How do we help students question and verify what they read? It’s not that hard to check things out, writes media literacy expert Frank Baker, but teachers tell him many students today “won’t take the time to do even a cursory investigation.” Baker offers some teaching ideas.
Author: Frank Baker
What we do as educators to help our students better understand the reality of the Holocaust is crucial in a time of lies, half-truths and misinformation, writes media literacy expert Frank Baker. “It is my hope that the ideas, suggestions and resources offered here will be helpful.”
As Russia begins its invasion of Ukraine, many adults turn to the news to stay informed. Our students do too. Expert Frank Baker considers where kids get their news these days and shares resources to help them follow current events in an era of sensationalism and disinformation.
Metaverse? Prebunking? Zombie claims? The rapid evolution of digital technology and methods of persuasion has unleashed a flood of words and phrases that need to be in students’ vocabularies. Media literacy expert Frank Baker offers examples from across current culture.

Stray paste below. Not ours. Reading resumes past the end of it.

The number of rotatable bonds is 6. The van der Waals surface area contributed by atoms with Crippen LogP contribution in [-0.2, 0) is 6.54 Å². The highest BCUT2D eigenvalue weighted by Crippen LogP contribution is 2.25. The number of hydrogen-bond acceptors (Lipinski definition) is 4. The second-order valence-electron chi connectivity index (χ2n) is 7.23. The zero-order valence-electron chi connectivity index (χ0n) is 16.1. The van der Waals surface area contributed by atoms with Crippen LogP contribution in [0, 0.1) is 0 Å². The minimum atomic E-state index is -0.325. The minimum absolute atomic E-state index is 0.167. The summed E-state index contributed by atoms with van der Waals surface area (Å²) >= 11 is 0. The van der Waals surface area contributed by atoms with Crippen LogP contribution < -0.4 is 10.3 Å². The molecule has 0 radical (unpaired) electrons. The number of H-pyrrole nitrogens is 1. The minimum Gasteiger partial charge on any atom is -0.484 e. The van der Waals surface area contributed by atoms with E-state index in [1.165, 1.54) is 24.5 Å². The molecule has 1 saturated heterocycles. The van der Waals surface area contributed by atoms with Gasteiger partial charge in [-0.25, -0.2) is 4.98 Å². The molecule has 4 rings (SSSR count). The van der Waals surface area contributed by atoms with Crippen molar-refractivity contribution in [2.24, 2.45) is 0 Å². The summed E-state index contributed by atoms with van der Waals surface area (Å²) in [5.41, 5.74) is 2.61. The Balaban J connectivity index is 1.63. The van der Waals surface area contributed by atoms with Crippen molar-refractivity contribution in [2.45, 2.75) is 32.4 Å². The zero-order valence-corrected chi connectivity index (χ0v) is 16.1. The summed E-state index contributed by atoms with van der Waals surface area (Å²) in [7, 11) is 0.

Many students don’t consider the source of media they consume on Instagram, TikTok, YouTube or elsewhere. Often they don’t consider the ramifications of spreading fake news or conspiracy theories. Frank Baker shares ways educators can make media literacy a classroom priority.
So much of our world is visual. Helping students learn how to “read” images and detect fakery and manipulation should be part of a 21st century education. Media literacy expert Frank Baker shares lots of ideas, insights and resources to get teachers and students started.
New studies continue to reveal that many students cannot evaluate internet information for truthfulness, writes media literacy expert Frank W Baker. “It has become a crisis in American education,” he says, as disinformation becomes industrialized and “truth decay” spreads.
When we find time in our busy school day to introduce a current event text, like a magazine cover, we’re actually helping students understand how images are used to communicate and even manipulate. Frank Baker shares a resource-rich pandemic media literacy lesson.
Whether your ELA, social studies or media literacy students are tracking advertising on Madison Avenue or Capitol Hill, expert Frank W. Baker has the tools and ideas you need to blend this high engagement topic into standards-based lessons on analyzing informational text.